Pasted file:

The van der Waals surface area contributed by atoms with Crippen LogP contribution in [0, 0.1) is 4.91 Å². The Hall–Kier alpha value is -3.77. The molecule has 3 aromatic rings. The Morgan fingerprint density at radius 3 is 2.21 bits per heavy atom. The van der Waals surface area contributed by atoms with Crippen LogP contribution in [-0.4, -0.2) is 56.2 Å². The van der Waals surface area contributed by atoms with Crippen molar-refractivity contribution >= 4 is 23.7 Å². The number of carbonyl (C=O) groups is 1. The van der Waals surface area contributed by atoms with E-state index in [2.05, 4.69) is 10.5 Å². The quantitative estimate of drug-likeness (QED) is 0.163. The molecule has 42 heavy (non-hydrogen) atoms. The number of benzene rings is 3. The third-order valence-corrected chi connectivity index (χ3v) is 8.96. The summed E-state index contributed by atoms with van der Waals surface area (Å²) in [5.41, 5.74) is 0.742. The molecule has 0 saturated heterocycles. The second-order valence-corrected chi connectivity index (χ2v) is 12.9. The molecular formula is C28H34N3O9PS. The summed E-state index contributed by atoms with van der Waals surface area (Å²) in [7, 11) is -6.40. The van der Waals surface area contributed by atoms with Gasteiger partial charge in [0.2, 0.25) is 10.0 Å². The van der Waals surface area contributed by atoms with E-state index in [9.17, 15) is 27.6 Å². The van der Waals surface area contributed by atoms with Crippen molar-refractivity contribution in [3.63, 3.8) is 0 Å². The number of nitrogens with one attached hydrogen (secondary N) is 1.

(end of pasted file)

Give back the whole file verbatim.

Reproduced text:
The van der Waals surface area contributed by atoms with Crippen LogP contribution in [0, 0.1) is 4.91 Å². The Hall–Kier alpha value is -3.77. The molecule has 3 aromatic rings. The Morgan fingerprint density at radius 3 is 2.21 bits per heavy atom. The van der Waals surface area contributed by atoms with Crippen LogP contribution in [-0.4, -0.2) is 56.2 Å². The van der Waals surface area contributed by atoms with Crippen molar-refractivity contribution >= 4 is 23.7 Å². The number of carbonyl (C=O) groups is 1. The van der Waals surface area contributed by atoms with E-state index in [2.05, 4.69) is 10.5 Å². The quantitative estimate of drug-likeness (QED) is 0.163. The molecule has 42 heavy (non-hydrogen) atoms. The number of benzene rings is 3. The third-order valence-corrected chi connectivity index (χ3v) is 8.96. The summed E-state index contributed by atoms with van der Waals surface area (Å²) in [5.41, 5.74) is 0.742. The molecule has 0 saturated heterocycles. The second-order valence-corrected chi connectivity index (χ2v) is 12.9. The molecular formula is C28H34N3O9PS. The summed E-state index contributed by atoms with van der Waals surface area (Å²) in [7, 11) is -6.40. The van der Waals surface area contributed by atoms with Gasteiger partial charge in [0.2, 0.25) is 10.0 Å². The van der Waals surface area contributed by atoms with E-state index in [9.17, 15) is 27.6 Å². The van der Waals surface area contributed by atoms with Crippen molar-refractivity contribution in [3.63, 3.8) is 0 Å². The number of nitrogens with one attached hydrogen (secondary N) is 1.